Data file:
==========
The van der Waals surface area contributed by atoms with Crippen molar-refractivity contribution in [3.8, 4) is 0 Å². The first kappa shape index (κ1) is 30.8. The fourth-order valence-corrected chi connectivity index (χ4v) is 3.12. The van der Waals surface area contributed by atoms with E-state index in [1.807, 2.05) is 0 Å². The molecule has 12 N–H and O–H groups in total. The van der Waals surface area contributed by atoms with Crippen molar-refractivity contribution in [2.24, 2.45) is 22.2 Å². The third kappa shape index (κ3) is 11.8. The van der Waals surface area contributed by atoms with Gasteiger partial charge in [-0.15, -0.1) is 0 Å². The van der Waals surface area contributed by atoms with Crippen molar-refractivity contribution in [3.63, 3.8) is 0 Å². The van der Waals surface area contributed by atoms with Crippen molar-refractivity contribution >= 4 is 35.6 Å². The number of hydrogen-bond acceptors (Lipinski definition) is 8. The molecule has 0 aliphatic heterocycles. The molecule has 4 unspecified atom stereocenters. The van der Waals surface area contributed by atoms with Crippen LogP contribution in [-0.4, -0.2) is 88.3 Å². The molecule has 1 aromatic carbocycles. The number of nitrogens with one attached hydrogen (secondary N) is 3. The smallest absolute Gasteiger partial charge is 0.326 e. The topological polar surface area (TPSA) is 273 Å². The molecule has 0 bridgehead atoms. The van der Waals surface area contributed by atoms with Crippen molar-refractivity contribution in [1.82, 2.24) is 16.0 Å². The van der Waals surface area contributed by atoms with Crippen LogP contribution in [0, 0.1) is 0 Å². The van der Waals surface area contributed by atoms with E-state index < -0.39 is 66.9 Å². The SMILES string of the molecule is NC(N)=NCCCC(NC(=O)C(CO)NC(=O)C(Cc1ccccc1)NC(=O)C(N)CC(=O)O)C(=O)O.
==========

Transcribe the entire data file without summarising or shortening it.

The van der Waals surface area contributed by atoms with Crippen molar-refractivity contribution in [3.8, 4) is 0 Å². The first kappa shape index (κ1) is 30.8. The fourth-order valence-corrected chi connectivity index (χ4v) is 3.12. The van der Waals surface area contributed by atoms with E-state index in [1.807, 2.05) is 0 Å². The molecule has 12 N–H and O–H groups in total. The van der Waals surface area contributed by atoms with Crippen molar-refractivity contribution in [2.24, 2.45) is 22.2 Å². The third kappa shape index (κ3) is 11.8. The van der Waals surface area contributed by atoms with Gasteiger partial charge in [-0.15, -0.1) is 0 Å². The van der Waals surface area contributed by atoms with Crippen molar-refractivity contribution in [3.63, 3.8) is 0 Å². The van der Waals surface area contributed by atoms with Crippen molar-refractivity contribution >= 4 is 35.6 Å². The number of hydrogen-bond acceptors (Lipinski definition) is 8. The molecule has 0 aliphatic heterocycles. The molecule has 4 unspecified atom stereocenters. The van der Waals surface area contributed by atoms with Crippen LogP contribution in [-0.4, -0.2) is 88.3 Å². The molecule has 1 aromatic carbocycles. The number of nitrogens with one attached hydrogen (secondary N) is 3. The smallest absolute Gasteiger partial charge is 0.326 e. The topological polar surface area (TPSA) is 273 Å². The molecule has 0 bridgehead atoms. The van der Waals surface area contributed by atoms with Crippen molar-refractivity contribution in [1.82, 2.24) is 16.0 Å². The van der Waals surface area contributed by atoms with Crippen LogP contribution in [0, 0.1) is 0 Å². The van der Waals surface area contributed by atoms with E-state index < -0.39 is 66.9 Å². The SMILES string of the molecule is NC(N)=NCCCC(NC(=O)C(CO)NC(=O)C(Cc1ccccc1)NC(=O)C(N)CC(=O)O)C(=O)O.